After our previous article on prayer, we have done some study on the traditions and customs that surround prayer. One of the topics that have come up in our discussions about prayer, is the use of tefillin or phylacteries. People wonder if the Jewish interpretation of Scripture is valid. Should we interpret the verses literally as they do? Should we also be using these black boxes when we pray? Or, did the church fathers get it right when they said this is not to be taken literally? We investigate what Scripture really says to see if we can come to a conclusion.
We have previously written two articles on our understanding of the commandments regarding clean and unclean. We have since received some questions which we were very interested to find answers for. One of these questions are: How do we make sure we do not come into contact with anything or anyone who is unclean in order to make sure we don’t become unclean? We might, unknowingly, touch a person who is unclean or use public transport and sit on a chair where an unclean person sat. We might, for this reason, always be in an unclean state. The question is, does this really matter? Should we even pursue this?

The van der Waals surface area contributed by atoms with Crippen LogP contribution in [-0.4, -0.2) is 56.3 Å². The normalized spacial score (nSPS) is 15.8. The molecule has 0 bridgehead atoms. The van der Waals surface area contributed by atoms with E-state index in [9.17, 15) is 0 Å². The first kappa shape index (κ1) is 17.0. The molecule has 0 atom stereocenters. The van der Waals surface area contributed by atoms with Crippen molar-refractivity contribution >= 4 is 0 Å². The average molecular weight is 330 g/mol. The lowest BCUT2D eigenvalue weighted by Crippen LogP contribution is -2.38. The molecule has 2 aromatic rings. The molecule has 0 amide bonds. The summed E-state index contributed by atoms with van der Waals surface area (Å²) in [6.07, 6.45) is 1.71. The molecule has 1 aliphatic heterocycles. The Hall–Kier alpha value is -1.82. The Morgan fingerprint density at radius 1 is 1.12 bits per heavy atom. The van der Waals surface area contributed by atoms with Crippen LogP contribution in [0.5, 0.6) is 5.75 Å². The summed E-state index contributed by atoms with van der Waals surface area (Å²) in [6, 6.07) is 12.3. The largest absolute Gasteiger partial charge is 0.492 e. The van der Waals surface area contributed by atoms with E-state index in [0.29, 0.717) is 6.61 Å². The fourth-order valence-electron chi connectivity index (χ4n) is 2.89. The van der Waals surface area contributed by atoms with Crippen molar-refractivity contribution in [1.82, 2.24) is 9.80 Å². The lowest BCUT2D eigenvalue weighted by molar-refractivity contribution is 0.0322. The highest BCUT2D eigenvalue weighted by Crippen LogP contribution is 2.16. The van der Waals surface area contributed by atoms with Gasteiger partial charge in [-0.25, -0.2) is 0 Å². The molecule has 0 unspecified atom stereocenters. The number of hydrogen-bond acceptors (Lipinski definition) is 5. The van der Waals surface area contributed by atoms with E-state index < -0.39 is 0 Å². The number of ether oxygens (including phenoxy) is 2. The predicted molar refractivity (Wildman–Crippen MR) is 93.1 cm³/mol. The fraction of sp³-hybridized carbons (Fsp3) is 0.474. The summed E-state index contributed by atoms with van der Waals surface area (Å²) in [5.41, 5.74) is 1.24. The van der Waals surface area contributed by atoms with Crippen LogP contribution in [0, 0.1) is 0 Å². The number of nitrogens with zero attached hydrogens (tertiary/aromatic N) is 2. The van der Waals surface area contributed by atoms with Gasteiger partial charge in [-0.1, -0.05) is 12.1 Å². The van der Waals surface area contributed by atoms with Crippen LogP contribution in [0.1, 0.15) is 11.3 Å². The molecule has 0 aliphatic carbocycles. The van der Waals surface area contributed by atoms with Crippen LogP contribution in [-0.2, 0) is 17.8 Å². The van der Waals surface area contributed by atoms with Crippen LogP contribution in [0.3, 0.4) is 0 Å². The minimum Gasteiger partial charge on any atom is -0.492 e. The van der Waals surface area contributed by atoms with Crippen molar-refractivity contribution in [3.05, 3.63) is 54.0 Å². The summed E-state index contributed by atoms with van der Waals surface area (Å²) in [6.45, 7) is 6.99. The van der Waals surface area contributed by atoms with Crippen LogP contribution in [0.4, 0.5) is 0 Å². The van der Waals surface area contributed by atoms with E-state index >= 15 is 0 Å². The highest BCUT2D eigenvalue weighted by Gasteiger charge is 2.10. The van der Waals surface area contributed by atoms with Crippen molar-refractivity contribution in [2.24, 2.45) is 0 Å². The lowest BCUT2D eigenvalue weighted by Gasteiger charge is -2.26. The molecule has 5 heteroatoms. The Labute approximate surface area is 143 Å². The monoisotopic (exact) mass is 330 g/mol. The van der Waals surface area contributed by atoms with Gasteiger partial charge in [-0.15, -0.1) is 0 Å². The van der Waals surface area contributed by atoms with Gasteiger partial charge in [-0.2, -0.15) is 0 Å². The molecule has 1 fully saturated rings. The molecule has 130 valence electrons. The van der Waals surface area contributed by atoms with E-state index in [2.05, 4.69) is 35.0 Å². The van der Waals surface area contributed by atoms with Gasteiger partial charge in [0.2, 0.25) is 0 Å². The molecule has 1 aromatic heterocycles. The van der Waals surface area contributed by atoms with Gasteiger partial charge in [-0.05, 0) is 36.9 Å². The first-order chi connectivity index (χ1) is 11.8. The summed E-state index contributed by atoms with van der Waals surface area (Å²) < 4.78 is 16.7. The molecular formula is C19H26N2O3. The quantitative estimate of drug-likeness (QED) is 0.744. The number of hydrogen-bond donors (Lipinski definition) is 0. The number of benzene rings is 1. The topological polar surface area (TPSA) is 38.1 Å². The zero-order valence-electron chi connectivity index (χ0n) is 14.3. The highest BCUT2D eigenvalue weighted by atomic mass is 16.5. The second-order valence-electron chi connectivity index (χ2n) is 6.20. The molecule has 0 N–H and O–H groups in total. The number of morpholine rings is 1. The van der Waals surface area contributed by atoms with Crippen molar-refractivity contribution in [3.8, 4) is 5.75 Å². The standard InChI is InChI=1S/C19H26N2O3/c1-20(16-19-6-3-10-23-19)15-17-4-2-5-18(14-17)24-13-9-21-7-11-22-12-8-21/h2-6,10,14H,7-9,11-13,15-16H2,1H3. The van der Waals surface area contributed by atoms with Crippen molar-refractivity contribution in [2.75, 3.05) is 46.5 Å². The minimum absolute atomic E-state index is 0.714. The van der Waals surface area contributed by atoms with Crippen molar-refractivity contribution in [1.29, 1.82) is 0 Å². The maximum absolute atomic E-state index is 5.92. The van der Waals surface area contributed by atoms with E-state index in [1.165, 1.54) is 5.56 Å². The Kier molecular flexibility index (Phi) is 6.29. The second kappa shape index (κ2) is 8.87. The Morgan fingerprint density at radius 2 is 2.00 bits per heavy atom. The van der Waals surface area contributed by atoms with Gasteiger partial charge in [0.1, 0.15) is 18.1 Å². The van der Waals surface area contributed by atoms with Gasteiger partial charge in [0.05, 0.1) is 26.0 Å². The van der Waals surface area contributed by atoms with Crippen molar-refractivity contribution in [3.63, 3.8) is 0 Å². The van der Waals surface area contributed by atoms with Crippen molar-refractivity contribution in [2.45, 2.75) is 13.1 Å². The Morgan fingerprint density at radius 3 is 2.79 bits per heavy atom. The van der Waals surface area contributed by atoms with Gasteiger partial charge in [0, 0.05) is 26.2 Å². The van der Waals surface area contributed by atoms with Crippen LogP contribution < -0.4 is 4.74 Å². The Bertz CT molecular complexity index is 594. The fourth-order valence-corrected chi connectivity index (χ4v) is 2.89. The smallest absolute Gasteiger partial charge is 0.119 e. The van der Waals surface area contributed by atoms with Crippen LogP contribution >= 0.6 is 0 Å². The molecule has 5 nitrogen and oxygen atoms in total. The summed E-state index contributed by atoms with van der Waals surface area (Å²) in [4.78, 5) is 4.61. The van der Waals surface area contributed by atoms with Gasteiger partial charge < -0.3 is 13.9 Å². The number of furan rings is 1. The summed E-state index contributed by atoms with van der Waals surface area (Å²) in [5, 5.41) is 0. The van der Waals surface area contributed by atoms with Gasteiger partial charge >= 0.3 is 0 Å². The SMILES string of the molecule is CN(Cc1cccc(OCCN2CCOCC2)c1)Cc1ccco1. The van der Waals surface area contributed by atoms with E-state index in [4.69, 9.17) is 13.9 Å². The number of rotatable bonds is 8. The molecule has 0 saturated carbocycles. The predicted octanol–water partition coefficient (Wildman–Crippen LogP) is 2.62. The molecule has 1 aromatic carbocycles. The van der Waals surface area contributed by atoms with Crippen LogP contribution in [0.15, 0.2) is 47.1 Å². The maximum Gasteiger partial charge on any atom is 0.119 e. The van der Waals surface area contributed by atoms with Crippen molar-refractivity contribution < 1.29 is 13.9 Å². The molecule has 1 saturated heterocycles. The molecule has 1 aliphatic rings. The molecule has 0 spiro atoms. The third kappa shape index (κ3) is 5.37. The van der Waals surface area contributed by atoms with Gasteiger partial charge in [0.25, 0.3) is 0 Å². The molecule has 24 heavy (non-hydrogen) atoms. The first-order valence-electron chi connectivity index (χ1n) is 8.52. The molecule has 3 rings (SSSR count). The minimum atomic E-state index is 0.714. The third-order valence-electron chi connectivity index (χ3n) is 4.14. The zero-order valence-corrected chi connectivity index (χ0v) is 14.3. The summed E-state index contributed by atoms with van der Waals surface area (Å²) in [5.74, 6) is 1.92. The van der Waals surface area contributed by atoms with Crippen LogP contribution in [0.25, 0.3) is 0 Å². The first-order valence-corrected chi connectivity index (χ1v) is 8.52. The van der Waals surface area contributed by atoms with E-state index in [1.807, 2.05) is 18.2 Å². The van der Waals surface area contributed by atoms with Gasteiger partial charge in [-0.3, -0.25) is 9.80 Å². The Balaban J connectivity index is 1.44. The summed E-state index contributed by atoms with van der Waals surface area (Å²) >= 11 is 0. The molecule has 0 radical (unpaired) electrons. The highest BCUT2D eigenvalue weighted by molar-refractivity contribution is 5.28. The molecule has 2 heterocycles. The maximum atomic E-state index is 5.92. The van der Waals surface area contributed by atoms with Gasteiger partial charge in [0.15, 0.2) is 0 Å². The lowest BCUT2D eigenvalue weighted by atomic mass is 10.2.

We all need material things; we need furniture, a roof over our heads, clothes to wear and many other things. However, when does this need to have things turn into just wanting things for the sake of having it? When is wanting stuff covetousness? In the epistle to the Colossians, Paul said that covetousness amounted to idolatry. When I read this, I felt convicted, because I like nice things. I do really want a beautiful garden and a cozy, nicely decorated home. I want good home school resources to teach our children and many other things. Does this mean that I practice idolatry? Does this mean that we are not to look at material things or want them for ourselves? Are we required to look away when we see something nice in order not to want it? This is indeed a tricky question. Let us look what is taught in scripture.
What if your next act of disobedience changes the course of your life? Have you ever considered this? I am not talking about losing a blessing as a result of being disobedient; I am talking about a profound change.
YHVH is very patient with us; I don’t think we realize just how much. Will He always be? Or will His patience with us run out? In this study, we look at the lives of different people in the Bible to find answers to these questions.